The point was that with the goggles, beams could be seen that were invisible to the naked eye. We urged our students to practice developing their own “goggles” for spotting opportunities that might go unnoticed by people who were not paying attention. What we had them do was create a list of the characteristics of a situation that might create a business opportunity. Then each week, the students would share both the list of characteristics and the opportunities these characteristics made them think of. By the end of the semester, the students had a long list of ways to spot opportunities, some of which they could use in the business plans that were required by the end of the course.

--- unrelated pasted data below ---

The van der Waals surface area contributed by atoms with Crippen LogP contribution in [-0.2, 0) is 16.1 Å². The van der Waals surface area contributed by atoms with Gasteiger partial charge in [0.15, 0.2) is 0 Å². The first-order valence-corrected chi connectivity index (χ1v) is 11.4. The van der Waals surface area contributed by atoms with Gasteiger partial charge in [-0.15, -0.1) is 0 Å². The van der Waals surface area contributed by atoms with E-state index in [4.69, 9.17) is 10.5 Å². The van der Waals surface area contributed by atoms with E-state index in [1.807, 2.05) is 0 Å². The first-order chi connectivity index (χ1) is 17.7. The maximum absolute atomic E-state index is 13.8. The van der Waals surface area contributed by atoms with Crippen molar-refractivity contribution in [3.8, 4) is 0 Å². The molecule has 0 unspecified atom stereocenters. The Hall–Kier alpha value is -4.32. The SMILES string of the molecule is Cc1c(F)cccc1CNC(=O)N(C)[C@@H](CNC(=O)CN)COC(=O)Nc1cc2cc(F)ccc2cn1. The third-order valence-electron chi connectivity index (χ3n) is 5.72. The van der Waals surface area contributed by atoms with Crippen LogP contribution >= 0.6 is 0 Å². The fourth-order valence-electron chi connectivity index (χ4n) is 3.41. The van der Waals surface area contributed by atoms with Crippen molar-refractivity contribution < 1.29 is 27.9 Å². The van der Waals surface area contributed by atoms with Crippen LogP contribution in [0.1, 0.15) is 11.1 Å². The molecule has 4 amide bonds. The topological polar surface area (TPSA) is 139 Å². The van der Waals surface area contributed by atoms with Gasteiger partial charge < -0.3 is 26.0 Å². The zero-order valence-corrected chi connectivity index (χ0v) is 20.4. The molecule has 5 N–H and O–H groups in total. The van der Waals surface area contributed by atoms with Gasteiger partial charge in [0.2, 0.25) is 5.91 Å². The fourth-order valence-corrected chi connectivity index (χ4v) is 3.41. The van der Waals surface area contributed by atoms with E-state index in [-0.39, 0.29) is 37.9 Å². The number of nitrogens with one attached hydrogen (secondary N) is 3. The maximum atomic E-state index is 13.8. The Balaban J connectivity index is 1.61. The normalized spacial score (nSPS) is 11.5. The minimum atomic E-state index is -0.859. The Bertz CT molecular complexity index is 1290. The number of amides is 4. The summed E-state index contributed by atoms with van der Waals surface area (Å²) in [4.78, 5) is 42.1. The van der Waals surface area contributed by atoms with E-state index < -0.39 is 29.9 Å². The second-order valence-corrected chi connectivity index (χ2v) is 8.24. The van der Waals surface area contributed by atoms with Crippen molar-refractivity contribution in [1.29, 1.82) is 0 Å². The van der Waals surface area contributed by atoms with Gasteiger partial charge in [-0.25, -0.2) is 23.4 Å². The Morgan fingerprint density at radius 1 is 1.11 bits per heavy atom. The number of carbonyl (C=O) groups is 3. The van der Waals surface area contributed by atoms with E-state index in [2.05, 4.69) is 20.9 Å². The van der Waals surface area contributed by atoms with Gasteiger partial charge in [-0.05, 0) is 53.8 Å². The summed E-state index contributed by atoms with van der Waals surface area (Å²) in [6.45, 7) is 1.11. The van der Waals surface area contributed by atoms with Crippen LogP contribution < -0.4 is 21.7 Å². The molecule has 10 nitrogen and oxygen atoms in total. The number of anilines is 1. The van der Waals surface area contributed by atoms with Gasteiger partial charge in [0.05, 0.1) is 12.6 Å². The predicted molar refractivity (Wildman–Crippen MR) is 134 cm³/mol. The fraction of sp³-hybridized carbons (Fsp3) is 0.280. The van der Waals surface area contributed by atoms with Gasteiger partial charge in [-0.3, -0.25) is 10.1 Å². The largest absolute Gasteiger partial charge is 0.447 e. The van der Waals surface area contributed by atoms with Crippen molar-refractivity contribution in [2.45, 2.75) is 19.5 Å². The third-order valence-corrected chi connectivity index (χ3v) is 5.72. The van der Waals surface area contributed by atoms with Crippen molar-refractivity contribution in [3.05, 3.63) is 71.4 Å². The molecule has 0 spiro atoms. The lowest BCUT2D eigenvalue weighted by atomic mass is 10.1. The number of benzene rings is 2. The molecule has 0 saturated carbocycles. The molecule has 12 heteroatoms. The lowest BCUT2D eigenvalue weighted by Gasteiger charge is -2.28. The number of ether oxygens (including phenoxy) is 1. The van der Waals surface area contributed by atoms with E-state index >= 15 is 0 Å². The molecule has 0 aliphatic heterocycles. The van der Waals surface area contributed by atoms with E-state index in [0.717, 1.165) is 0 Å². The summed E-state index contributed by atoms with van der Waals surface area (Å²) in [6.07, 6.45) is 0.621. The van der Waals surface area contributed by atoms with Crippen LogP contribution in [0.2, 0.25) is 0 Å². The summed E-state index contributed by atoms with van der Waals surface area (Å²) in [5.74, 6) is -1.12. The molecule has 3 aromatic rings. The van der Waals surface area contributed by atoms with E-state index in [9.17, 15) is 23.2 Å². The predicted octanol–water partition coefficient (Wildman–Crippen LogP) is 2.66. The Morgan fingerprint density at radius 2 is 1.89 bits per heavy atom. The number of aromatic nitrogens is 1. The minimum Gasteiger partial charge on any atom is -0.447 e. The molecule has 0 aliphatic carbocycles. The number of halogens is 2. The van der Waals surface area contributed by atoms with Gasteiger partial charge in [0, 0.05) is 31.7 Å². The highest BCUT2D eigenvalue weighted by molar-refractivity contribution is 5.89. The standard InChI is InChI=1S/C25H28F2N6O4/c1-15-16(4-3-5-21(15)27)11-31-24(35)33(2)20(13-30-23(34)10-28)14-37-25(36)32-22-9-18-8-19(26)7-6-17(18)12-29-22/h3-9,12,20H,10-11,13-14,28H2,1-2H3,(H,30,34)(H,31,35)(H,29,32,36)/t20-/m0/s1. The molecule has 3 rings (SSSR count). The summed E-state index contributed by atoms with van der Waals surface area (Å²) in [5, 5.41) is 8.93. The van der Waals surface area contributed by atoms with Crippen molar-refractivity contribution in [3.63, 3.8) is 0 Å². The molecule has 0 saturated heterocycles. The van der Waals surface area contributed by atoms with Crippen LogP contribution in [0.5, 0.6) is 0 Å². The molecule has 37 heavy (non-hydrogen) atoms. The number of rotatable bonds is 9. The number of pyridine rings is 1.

Examples of “goggles” could include things like: needs met badly, inefficiencies that could be made more efficient, the capability to transplant a situation from one setting to another, and so on. One that I hadn’t thought about for some time was one we used to call “uneven demand.” That’s when there is strong demand for an asset or solution in one place, but a lack of demand for the same in others.
Rita Gunther McGrath, Finding opportunities others dont see